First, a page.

• Raw access to the data. This can be valuable for developing against or creating custom graphs with something like Excel.
  • Scalability. Depending on how much you data you collect it can add up fast, if you are going to collect a lot you want to make sure it will scale.

Graphing Library:
Graphs can be useful to quickly identify trends and give context to the current state of something based on its history. Some including trending which can be helpful to predict things before they happen (i.e. running out of disk space). Make sure that the graphs will give you the information you think you are going to need in a clear way.

Access Controls:
If you have a large organization you might need access controls because certain admins should only be able to adjust certain things. You might also want public facing dashboards. If this is important you should make sure the monitoring system has the controls you need.

Other Features

A system that provides good reports can help you identify what needs to be improved over long periods of time. For example it can give a good answer to things like "what systems go down the most?". This can be important when you are trying to convince management to spend money on certain things -- business's like hard evidence.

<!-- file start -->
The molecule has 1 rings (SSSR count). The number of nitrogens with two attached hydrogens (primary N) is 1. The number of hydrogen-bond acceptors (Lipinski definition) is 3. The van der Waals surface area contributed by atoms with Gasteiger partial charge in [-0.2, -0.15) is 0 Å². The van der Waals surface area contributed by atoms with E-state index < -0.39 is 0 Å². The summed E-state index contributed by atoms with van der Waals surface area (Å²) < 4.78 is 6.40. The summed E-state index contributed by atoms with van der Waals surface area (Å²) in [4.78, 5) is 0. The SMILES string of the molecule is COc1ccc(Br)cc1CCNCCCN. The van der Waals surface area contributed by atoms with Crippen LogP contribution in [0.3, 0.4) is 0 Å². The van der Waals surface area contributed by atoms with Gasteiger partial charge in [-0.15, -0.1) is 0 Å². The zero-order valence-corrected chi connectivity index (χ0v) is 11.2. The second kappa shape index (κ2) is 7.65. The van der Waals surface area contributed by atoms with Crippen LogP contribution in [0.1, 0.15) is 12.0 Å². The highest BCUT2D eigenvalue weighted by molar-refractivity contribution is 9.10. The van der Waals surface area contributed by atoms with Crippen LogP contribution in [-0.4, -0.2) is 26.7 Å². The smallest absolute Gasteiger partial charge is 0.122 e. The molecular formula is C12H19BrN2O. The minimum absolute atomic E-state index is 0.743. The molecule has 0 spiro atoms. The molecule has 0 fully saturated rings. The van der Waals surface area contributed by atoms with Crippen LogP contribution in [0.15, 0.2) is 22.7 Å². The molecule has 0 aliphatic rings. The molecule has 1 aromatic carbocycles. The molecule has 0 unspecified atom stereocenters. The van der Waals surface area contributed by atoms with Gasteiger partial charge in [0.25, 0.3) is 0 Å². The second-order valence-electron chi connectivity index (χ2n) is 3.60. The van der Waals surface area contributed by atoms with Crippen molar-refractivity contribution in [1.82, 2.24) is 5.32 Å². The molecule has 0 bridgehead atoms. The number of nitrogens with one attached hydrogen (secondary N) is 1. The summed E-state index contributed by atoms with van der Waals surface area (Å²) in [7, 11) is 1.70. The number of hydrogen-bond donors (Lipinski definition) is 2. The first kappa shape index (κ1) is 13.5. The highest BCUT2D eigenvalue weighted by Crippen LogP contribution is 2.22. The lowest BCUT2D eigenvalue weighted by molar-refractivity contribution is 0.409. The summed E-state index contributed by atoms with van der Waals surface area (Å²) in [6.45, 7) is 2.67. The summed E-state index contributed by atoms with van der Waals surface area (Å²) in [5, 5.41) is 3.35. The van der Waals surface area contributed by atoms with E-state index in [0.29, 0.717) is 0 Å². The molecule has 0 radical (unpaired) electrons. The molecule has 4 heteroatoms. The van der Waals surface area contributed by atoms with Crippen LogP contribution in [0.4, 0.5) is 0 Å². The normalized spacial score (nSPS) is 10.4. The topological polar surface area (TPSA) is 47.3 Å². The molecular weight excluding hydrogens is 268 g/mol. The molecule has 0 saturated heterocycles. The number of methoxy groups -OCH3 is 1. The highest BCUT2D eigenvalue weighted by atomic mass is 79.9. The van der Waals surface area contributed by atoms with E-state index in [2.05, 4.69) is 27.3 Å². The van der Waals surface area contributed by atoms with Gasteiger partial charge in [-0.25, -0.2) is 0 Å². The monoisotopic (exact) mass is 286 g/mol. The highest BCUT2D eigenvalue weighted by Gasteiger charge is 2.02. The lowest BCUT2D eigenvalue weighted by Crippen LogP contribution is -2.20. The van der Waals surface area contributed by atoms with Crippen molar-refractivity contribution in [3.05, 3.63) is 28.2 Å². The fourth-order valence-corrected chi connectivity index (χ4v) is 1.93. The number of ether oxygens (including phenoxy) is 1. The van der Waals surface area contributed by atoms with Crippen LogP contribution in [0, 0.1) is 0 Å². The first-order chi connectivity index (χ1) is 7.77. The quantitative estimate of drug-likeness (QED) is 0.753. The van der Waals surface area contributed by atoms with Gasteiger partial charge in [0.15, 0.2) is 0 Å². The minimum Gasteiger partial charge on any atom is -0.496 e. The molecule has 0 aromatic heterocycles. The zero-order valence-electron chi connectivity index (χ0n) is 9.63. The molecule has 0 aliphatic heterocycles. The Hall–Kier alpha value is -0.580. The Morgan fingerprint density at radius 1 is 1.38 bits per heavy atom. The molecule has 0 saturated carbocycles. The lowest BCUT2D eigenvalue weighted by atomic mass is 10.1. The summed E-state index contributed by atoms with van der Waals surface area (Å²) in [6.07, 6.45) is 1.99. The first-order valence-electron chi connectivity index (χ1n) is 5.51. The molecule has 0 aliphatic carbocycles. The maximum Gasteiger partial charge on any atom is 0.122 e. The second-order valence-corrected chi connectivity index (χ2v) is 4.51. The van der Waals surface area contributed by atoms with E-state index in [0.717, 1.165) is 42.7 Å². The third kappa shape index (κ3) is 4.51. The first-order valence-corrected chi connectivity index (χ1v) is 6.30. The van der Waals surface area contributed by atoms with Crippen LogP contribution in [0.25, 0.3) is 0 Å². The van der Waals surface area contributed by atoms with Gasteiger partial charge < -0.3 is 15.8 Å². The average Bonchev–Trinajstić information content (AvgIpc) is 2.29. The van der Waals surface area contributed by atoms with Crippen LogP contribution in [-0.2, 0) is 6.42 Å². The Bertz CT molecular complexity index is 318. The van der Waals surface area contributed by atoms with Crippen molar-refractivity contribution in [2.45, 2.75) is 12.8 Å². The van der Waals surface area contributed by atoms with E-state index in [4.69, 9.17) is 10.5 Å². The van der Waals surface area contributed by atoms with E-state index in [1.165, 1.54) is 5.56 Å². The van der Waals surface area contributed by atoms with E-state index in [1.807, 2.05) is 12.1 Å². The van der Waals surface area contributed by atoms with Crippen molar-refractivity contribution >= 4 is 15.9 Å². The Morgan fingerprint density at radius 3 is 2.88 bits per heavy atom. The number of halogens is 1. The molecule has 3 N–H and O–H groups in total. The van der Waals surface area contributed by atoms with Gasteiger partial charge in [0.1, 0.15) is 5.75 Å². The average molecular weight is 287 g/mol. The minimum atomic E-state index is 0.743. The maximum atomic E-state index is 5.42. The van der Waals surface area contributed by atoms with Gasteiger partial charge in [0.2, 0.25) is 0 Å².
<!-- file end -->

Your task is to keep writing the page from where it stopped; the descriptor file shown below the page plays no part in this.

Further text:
Specialized Features:
Some monitoring systems are targeted at specific products or have more support than others. For example if the main thing you need to monitor is SQL server, or if you make heavy use of VMWare products you should see how well these are supported.

Predefined Monitoring Templates:
A system that comes with a lot of predefined templates (or has a user base that has created many templates) can be a huge time saver.

If you have a large or changing environment. Some systems provide the ability to add new systems via an API or run scans to find new servers or components.

Distributed Monitoring:
If you have multiple locations to monitor, it can be helpful to have monitoring pollers in each location instead of a lot of independent systems are monitoring via the WAN.

November 13 2020